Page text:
To work out axle load you must weigh the front axle unladen, add on the weight of the front implement/ballast and then add on the load transfer. The load transfer is important; if the machine projects further out from the front or the rear of the tractors axle this will add more load to the tyres.  To work out load transfer you must take the front implement weight and multiply it by the distance from its centre of mass to the front axle, and divide it by the tractors wheelbase.

In this worked example, the front implement weighed 1,570kg, the distance from centre of mass of the implement to the front axle was 2,200mm, and the wheelbase was 2,850mm.  Therefore load transfer was 1570*2200/2850 = 1,212kg. The same calculation was worked out on the rear for the drill assuming 1,000kg of seed in the hopper.

To work out the total axle load, the weight of the unladen tractor axle must be added to the implement weight and  the load transfer weight of the implement.  The total axle load is then divided by 2 in order to calculate the load per tyre (see table).  When travelling on the road care should be taken to ensure that the maximum permissible tyre load is not exceeded as uneven wear and tyre failure may occur.


Front Rear
Unladen tractor axle weight (kg) 2,930 4,200
Implement Weight (kg) B 1,570 3,231
Load Transfer (kg) C 1,212 2,711
Total axle load (kg) (A+B+C) 5,712 10,142
Load per tyre (kg) (A+B+C)/2 2,856 5,071

Our Practical Guides cover five useful topics:

  1. Use energy and fuels efficiently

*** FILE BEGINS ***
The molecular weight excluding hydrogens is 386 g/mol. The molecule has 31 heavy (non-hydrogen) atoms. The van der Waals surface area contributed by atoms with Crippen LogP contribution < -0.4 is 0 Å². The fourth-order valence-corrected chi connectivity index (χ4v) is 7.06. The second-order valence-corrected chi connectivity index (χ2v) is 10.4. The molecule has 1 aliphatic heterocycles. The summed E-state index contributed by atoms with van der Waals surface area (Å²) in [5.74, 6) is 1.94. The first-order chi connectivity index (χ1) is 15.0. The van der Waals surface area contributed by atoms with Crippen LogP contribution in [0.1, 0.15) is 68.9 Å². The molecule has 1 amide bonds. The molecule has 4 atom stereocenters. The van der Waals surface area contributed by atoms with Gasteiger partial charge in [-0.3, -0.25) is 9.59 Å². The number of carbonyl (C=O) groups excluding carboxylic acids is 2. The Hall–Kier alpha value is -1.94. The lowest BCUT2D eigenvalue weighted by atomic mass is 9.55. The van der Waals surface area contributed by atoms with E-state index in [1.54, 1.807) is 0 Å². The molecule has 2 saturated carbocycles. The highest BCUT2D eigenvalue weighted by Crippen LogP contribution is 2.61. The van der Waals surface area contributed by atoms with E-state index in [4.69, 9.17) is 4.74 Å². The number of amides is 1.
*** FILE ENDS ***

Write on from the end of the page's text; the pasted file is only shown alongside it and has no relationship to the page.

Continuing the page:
2. Renewable energy
  3. Lock carbon into soils and vegetation
  4. Making the best use of nutrients
  5. Optimise livestock management

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Working Out Tyre Pressures

From working out the total axle loads by using a weighbridge or looking up manufacturers standard data on weights, the optimum tyre pressure can now be calculated.

Each tyre manufacturer will have tables for a range of tyre sizes which give different brackets for tyre load and speed.  This will give you a optimum inflation pressure. In the above set up, the recommendation was a pressure of 20psi on the front and 25psi on the rear. Due to the tyre configuration and axle loads this would limit the tractor to a speed of 10km/h. In order to lower tyre pressures, reduce compaction and achieve safer increased speed on the road, wider tyres with increased load capacities would be necessary.

A calculation like the one above should be considered when replacing tyres or renewing a tractor.  New tyre technologies, such as increased or very high flexion, have the ability to either carry more load at the same pressure or carry similar loads at reduced pressures.  This has the benefit of increasing tyre footprint spreading weight over a bigger area, thus reducing the pressure tyres are imprinting on the soil and minimising compaction risk.


Are you 'Tyred of Compaction?'

Other considerations

  • Reduce tyre pressures as per axle loads and tyre capabilities.
  • Consult manufacturer guidelines to ensure safe load capacity is not exceeded.
  • Make sure tyres are capable of converting power into traction